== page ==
Sometimes games can keep us interested years after release, gathering enough attention to warrant remasters and various ports. Other times, games can appear on our store without the slightest knowledge they were coming, and then stick out like a sore thumb despite no one asking for them to be there. Industry Giant 2 is one such game.
But unlike some of the other ports and remasters we’ve seen hit the shelves in 2016, Industry Giant 2 isn’t a title that many of you will have played in recent years. No, this is a game that originally hit stores back in 2002. Fourteen years later though, we are being given the chance to experience this appraised tycoon game once more on our Xbox One. But is it deserving of a place in the current generation, or is it something we could have ended the year without?
Whilst many may turn their heads in horror at the thought of a game based around statistics and business management, I for one am not found in that crowd of individuals. In fact, over the years I’ve spent several hundred hours with the tycoon games that have come and gone – but upon loading into this game for the first time, and setting myself up in one of the many industrial areas, one thing struck me very quickly – this was not a game that had been optimised for Xbox One in any way.
Before I let my thoughts known on this issue, let me tell you a bit about what we have though. 2002 was a long time ago after all. Industry Giant 2, unlike most city builders, puts the player in charge of an American business at the dawn of the 20th century. Through trade and a firm understanding of the economy, players set out on a path from the humble beginnings of their first industrial production facility, to the far reaches of state of the art, age of information technology. After taking over from the super-entrepreneur before you, players must manage every aspect of their business production cycle, from acquiring resources, to the processing of raw materials into marketable products and indeed the sales and logistics that follow.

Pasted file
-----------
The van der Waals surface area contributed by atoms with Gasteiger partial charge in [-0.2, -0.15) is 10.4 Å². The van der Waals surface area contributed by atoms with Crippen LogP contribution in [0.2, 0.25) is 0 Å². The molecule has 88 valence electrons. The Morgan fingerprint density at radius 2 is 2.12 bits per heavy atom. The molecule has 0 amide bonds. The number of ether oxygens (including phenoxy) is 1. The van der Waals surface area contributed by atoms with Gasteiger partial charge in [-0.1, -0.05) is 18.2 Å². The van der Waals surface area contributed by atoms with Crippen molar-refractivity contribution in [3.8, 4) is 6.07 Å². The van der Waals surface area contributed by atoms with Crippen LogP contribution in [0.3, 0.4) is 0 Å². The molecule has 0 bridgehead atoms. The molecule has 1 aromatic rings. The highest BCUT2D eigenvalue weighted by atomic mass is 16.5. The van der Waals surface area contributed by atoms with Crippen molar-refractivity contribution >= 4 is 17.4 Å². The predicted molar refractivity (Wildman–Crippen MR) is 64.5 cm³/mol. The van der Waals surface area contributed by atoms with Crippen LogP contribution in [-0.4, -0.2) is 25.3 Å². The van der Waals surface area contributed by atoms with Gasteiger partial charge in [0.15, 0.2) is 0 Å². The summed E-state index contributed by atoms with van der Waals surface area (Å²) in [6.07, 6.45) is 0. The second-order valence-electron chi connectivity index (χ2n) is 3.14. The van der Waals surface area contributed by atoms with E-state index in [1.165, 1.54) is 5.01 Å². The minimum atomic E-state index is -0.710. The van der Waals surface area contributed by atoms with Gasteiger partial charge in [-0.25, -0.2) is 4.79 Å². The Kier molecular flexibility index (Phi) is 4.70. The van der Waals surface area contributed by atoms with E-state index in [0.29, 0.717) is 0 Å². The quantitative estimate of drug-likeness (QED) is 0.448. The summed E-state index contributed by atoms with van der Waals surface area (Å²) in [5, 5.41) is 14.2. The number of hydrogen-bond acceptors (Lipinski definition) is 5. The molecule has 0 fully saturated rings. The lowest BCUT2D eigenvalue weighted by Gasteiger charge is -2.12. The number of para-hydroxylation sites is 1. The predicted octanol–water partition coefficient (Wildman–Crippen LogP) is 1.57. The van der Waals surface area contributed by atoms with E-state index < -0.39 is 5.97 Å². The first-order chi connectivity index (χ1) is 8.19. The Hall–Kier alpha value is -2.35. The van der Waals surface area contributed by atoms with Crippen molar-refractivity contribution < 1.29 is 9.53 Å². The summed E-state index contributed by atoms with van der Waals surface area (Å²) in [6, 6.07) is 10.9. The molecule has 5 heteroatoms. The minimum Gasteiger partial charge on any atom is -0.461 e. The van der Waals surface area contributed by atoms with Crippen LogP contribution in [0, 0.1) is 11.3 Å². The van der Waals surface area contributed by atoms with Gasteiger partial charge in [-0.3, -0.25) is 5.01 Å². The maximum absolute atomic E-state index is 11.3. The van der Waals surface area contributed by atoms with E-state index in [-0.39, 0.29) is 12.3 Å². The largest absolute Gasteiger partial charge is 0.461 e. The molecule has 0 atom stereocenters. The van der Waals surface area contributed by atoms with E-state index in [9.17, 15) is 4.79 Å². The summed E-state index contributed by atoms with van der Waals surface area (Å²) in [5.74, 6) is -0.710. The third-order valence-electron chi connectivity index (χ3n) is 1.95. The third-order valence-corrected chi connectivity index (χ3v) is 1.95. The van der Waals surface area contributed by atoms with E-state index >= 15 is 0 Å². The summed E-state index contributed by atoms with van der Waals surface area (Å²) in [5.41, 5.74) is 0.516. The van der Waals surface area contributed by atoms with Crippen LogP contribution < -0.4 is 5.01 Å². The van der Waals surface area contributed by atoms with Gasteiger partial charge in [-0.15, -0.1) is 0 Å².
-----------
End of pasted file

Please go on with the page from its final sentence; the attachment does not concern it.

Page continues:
In order to ensure all this is achievable, players are given a set amount of funds – the amount dependant on the difficulty setting chosen – and are expected to build and manage various different production plants, in order to maintain a positive cashflow. There are various production facilities available to build in order to produce the varying things of need. These range from furniture shops to farms, supermarkets to vehicle factories and many more in between. Of course, those that go in sparing no expense will certainly find themselves, much like I did, with a quickly deflated bank balance – after all, what good is splashing the cash on luxurious food outlets if you don’t have the food to sell. And what good is selling furniture, if you don’t have the wood cut and prepared to make it, or the customers to sell it to.
Of course, this wouldn’t be so hard if there wasn’t the potential of stock market crashes, oil crises and competition, but hey, if you’re a successful tycoon, what’s a little challenge right?
A lengthy tutorial process is on hand for those looking to learn the ins and outs of how to start in the world. This isn’t the most enjoyable experience though, with tedious texts appearing one after the other. With the dated graphics constantly in your face this can make the tutorial feel like nothing more than a chore, and after all, the fun comes from learning your own way right? – Not quite.